Lagging indicators’ weakness is their focus on output rather than the outcome. Organizations solely focused on output tend to cut corners that can lead to customer dissatisfaction and subpar experiences. One way to think about this is with the analogy of a school system. If teachers only teach students how to answer the exact questions on the test, it opens the door for cheating and “gaming” the system. No one learns anything. This is because the system has focused too hard on the metric of test scores and lost sight of the overall goal of a holistic, quality education. That doesn’t mean test scores are unimportant. They don’t fully capture the ultimate goal.

Examples of lagging indicators 

To find lagging indicators, researchers ask questions that look into past events or timeframes. They ask questions like, How many people were involved? What was their level of engagement? What results came from that event? We’ve listed some examples of quantitative lagging indicators, in no particular order, below. 

Quantitative lagging indicatorsQualitative lagging indicators
  • Average daily production over last month
  • Reviews
  • Leads added
  • Short-answer survey response data
  • Pageviews
  • Case studies
  • Bounce rate
  • Personal accounts
  • Profit
  • Expenses
  • Revenue

What is data exhaust?

To understand the evolution of lagging and leading indicators, it’s important to mention some important trends in today's world of data. In the digital landscape, lagging and leading indicators usually fall under “big data.” This phrase generally refers to data sets too large to be inspected record-by-record. While many people know that organizations collect this user data, most don’t realize how much data is being collected. Resting outside, on the periphery of big data, is called data exhaust.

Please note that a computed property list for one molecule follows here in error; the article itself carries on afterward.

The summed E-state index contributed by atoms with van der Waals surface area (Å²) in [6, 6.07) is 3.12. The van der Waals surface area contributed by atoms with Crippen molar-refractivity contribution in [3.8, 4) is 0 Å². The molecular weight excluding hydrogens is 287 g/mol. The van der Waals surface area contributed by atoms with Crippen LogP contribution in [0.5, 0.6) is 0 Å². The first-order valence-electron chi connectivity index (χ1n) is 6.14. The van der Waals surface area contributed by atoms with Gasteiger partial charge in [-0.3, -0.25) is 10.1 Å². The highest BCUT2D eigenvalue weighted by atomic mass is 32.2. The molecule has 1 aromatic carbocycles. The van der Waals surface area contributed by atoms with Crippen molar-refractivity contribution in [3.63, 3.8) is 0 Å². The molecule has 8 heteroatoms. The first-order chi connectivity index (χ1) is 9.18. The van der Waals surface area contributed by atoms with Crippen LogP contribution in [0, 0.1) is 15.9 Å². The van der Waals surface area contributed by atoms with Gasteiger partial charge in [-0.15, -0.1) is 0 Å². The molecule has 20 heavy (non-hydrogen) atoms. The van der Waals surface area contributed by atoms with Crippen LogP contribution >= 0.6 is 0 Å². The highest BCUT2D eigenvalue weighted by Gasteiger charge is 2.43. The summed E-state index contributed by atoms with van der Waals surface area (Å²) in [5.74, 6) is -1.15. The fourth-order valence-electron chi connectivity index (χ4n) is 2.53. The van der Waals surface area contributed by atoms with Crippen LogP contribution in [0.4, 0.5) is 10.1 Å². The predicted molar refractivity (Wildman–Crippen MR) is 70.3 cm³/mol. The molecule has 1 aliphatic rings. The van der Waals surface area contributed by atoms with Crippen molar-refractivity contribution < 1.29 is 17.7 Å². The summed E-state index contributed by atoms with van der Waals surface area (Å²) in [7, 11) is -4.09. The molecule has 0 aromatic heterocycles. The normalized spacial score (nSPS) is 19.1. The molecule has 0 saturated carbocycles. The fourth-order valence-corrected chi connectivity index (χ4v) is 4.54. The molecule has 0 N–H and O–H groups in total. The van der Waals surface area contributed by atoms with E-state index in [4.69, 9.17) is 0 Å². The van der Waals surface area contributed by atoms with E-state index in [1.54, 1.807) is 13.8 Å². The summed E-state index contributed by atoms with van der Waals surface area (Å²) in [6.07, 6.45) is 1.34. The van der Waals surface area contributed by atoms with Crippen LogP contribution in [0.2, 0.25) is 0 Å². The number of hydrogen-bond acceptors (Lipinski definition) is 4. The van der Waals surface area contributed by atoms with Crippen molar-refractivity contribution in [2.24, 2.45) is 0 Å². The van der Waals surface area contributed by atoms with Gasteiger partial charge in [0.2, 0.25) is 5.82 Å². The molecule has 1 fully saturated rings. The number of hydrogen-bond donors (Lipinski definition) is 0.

So, what exactly does data exhaust mean? The lines between “big data” and “data exhaust” are blurred. But in the example of a bank, big data could refer to the debit and credit information in customers’ accounts. At the same time, data exhaust might be data on money withdrawal preferences, log files, bank machine information, web browser information, and anything else captured.

While big data is always attached to a core business function, data exhaust doesn’t always have a clear function. Or at least it doesn’t have a clear function yet. It’s raw and unstructured information. That doesn’t mean, however, that it’s useless. Data exhaust is important to be aware of because it represents one of the big opportunities for customer-centric organizations in the future. Just because the purpose or value of the data isn’t clear right now doesn’t mean it won’t be valuable someday. Many organizations are already saving data exhaust for later use or sale to other companies. Tech companies do this because they know that the unstoppable march of technological innovation will someday be able to leverage user data in ways we can’t even dream of right now.

Related reading: Thick data and big data: Why you need both to make user-centered decisions

Today’s data exhaust could become big data’s leading indicators of tomorrow. Because of that, the more organizations can implement reliable systems for lagging and leading indicators, the better-equipped they’ll be to use that data in the future.

Want to learn more?